What do you call the core? The center of these holes is called The Singularity. This is the ultimate destruction point. There is nothing that can survive this point.

Is It Possible To Escape?

black hole
SSPL/Getty Images
SSPL/Getty Images

After everything you’ve read so far, do you think it would be possible for something to escape the clutches of a black hole? You’d be wise to say no because technically, there is no known way of achieving a way out.

Theoretically, you would have to travel faster than the speed of light to escape the event horizon of a black hole. Good luck with that, as it’s pretty much impossible unless you’re some type of fictional character.

A Way To Measure The Size Of A Black Hole

black holes
Heritage Space/Heritage Images/Getty Images
Heritage Space/Heritage Images/Getty Images

Did you know the size and mass of a black hole are directly proportional? Unfortunately, you can’t really measure the size, but there is an alternate way of finding that information out. Scientists call it the Schwarzschild Radius.

This radius is of the event horizon, that deadly boundary no object wants to cross. The larger the radius, the bigger the black hole, which also translates to increased density as well. How anyone sat down and took the time to figure all of this out is sensational.

Our Galaxy’s Relation With Black Holes

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Universal History Archive/UIG via Getty Images
Universal History Archive/UIG via Getty Images

Is there a black hole located in the Milky Way galaxy that Earth sits in? If there is, isn’t that unsafe for the kind people that inhabit the planet? To answer both questions, yes there is a black hole in the center of the galaxy by name of the Sagittarius A*.

Sagittarius A* has a mass of four million solar masses. One solar mass is equivalent to the size of our Sun. Thankfully, Sagittarius A* is 30,000 light years away.

Humans Vs. Black Holes

black hole
SSPL/Getty Images
SSPL/Getty Images

Dying an ugly death varies, but some are more terrifying than others. Getting devoured by a shark would be pretty bad, falling off Mount Everest sounds horrible too, but what about getting dropped into a black hole? That’s one thing you don’t want to happen and probably won’t happen to anyone anytime soon.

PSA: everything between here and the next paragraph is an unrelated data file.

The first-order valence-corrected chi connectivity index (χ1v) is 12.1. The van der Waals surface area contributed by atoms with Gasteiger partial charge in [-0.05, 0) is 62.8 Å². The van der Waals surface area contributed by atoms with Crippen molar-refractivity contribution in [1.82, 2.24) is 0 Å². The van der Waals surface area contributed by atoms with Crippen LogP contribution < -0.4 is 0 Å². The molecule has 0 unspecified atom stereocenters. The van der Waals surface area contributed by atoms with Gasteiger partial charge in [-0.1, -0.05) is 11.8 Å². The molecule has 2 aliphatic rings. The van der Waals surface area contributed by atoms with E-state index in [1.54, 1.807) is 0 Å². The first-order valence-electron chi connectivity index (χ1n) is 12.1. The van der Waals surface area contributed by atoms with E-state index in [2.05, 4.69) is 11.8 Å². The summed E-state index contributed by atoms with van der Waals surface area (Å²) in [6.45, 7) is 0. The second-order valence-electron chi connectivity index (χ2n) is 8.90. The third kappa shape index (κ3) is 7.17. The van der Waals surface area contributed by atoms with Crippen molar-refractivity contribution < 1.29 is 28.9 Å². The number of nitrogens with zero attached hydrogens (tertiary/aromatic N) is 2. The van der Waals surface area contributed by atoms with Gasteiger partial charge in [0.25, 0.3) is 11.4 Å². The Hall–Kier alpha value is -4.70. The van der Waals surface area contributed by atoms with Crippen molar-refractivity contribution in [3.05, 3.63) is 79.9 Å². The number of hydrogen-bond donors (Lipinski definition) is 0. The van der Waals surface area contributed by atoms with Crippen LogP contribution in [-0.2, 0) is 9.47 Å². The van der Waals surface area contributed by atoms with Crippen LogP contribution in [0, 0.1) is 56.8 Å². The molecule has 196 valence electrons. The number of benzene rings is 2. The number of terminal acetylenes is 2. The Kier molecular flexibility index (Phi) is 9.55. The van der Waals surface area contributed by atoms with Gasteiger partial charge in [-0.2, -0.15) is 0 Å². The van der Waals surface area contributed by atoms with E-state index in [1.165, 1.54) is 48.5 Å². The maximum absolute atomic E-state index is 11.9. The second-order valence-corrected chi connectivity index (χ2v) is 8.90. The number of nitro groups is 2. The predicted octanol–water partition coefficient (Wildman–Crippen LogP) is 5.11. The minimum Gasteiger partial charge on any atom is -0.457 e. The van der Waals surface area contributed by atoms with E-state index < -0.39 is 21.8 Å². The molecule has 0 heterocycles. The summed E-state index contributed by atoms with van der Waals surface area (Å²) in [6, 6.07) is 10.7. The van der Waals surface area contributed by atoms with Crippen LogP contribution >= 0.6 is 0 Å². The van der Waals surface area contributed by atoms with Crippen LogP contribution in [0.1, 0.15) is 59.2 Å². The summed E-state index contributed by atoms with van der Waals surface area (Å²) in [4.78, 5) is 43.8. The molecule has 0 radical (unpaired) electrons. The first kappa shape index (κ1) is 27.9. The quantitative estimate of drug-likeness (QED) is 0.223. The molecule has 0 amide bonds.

Getting dropped into a black hole means you die, plain and simple. You will get stretched to death too. Whichever part of the body enters the event horizon first will become victim to the gravitational pull and accelerate the speed of that body part falling compared to the others.

The Universe Equation

galaxy
Chad Powell / Barcroft Media via Getty Images
Chad Powell / Barcroft Media via Getty Images

Luckily for us, the black hole in our Milky Way galaxy is thousands of light years away so we won’t get sucked into the event horizon. According to some scientific equations, every black hole has one universe in it.

That could be bad news for loads of other planets that end up the deadly boundaries of the hole. This equation hasn’t had approval yet, but if it is true then we are living in a black hole right now! We being the universe.

The Start

black hole
Universal History Archive/UIG via Getty Images
Universal History Archive/UIG via Getty Images

Sagittarius A* is the black hole located at the center of the Milky Way, but it wasn’t always there. Over two million years ago, the event called Seyfert Flare happened to bring that hole into our universe.

Seyfert Flare is when a star exploded and created the hole. It’s safe to say that we are a pretty good distance away if nothing has happened to us after millions of years. Who knows what it’ll be like in another few million years.

Emitting Material

Black hole
NASA/ESAvia Getty Images
NASA/ESAvia Getty Images

Stephen Hawkins taught us that radiation emits from black holes, but more also comes out of these dark abysses. Studies reveal not only do black holes suck in objects, but they also release material, which happens at the speed of light.

The materials are energetic particles that get shot into space along the axis of the hole which then makes an impression of a straight beam right through the middle of the black hole.